Game of Thrones Season 8 Episode 6 Review: The game of thrones ends
A largely sombre, sober episode that is more philosophical and meta than it seems
Stories. The lifeblood of every human interaction. For Tyrion Lannister, the most learned man in all of Westeros, there is nothing more powerful than a good story. He says in the series finale, "Nothing can stop it. No enemy can defeat it." But as he was saying those lines, I asked myself a question. What makes a good story? Is it the journey or the destination?
Stories always contain a bit of the author in themselves. Over the years, we have come to understand that a large portion of George RR Martin's thoughts about the world and the nature of life and death is expressed through the words of Tyrion. In fact, that strange story of his cousin Orson Lannister smashing the beetles down with little to no regard was then seen as an allegory of Martin's killing of characters. That story was narrated way back when George still lent a creative voice to the show. This particular scene was not present in the books and both the readers and the watchers scrambled to make sense of it all. But that story, while seen as a rebuke by Martin to all his detractors back then, makes even more sense after the events of Episode 5 and 6 in Game of Thrones.
In my opinion, trying to make sense of events is part of what makes Game of Thrones so riveting. This season has largely been defined by Daenerys and her transformation. Friedrich Nietzsche's famous quote, "There is always some madness in love. But there is also always some reason in madness," perfectly encapsulates the character of Daenarys Stormborn, and more so her relationship with Jon Snow. As Chaplin so profoundly said at the end of The Great Dictator in that legendary speech, "Dictators free themselves, but they enslave people." Daenarys' belief that she broke the wheel is testament to this fact.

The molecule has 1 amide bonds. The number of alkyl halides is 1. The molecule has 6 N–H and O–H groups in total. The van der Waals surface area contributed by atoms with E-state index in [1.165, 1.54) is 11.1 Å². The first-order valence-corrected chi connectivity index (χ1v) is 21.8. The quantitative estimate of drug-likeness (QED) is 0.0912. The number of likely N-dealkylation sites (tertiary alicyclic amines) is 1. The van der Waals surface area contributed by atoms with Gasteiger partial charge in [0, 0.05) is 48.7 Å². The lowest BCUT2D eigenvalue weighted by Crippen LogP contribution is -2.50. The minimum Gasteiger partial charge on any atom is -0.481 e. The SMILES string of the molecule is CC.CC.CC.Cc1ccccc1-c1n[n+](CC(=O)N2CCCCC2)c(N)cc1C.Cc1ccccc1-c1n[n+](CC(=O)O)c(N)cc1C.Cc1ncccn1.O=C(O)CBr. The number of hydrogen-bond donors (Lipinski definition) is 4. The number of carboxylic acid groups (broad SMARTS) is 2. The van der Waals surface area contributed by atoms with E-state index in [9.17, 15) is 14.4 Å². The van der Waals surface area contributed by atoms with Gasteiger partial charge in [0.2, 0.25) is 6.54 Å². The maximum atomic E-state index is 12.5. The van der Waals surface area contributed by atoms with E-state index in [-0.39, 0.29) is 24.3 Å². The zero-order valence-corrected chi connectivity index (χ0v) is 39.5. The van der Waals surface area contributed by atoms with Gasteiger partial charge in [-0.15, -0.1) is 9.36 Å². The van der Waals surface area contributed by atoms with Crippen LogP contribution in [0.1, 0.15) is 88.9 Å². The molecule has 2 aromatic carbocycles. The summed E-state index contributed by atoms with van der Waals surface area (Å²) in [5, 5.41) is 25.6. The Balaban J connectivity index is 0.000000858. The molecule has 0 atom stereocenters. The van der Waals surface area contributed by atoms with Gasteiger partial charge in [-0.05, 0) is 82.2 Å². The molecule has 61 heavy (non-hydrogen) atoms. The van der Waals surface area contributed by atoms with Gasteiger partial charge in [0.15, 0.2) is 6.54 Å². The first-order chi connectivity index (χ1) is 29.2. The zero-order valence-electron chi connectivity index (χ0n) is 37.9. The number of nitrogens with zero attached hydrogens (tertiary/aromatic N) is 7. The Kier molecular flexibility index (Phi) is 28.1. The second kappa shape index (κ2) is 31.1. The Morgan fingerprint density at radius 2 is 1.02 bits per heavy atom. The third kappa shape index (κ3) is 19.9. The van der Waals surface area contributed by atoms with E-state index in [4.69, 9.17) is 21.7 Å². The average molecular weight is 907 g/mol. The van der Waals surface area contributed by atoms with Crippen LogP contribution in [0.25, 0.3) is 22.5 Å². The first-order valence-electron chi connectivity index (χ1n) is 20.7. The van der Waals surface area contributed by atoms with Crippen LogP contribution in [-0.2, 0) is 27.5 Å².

But stories are, in a way, the antithesis of dictators; they free minds from enslavement. They make Jon Snow, the human representation of melancholy, question his own choices. What is love? What is honour? What is the right way? Here's a man who has repeatedly been told he knows nothing. Yet it is this man who always knew what the real war was. It was this man who knew to differentiate between right and wrong. He is the quintessential hero, and it is his song of ice and fire that will be sung for years to come in the kingdoms.
Stories have been passed down for generations in an oral form. Used greatly in GRRM's books as part of his 'unreliable narrator' device, many prophecies have been brushed aside this season, thanks to the inconsistent writing and pacing. But this final episode's handling of one of the most famous prophecies — Azhor Ahai — has to be commended. Prophecies, when metaphorical, have a great power unto them and so too did this one when we understood what the 'cold breath of darkness falls heavy on the world' actually meant after the victorious speech of Daenarys.
But in an episode that was filled with speeches, it was the silence that spoke the loudest. Silence has long been a writer's best friend and many a story owes its greatness to great stretches of tranquility. Ser Brienne of Tarth, the first female knight of Westeros, has one of the most poignant scenes in the finale when she writes in silence the story of her greatest love. Those two minutes of stillness from when she starts to when she finishes — with that amazing last sentence — is a testament to the power of an honest, albeit distilled, story.
Such storytelling though has been found lacking in this and the previous season. Great stories don't use MacGuffins, red herrings and Deus Ex Machinas the way Game of Thrones has been using — for pure shock value. Yet, on a largely ironic note, the final episode has probably the least shock value. I could actually understand why the characters took the decisions they did. Even that tongue-in-cheek comment about democracy, that was clearly as GRRM as it gets, whilst used as a comic effect, was given credence because of the character who spoke it.
The original title for A Dream of Spring was A Time for Wolves, and the last minutes of this episode focused on the stories of Jon Snow, Sansa Stark, Arya Stark, and Brandon Stark. It is those final few shots, down to the blade of grass that grows amidst the cold winter up north, that made this show and especially this final season a terrific study in 'show don't tell.' The music and that cinematography have consistently elevated this season and the finale did not disappoint. The dialogues are another matter though.
When the dust settles on this season and people argue over it, they will agree that Winter did come. The lions roared; they experienced what fire and blood mean — even if in an unexpected way. Above all, I hope they will remember that the journey is as important, if not more, than the destination.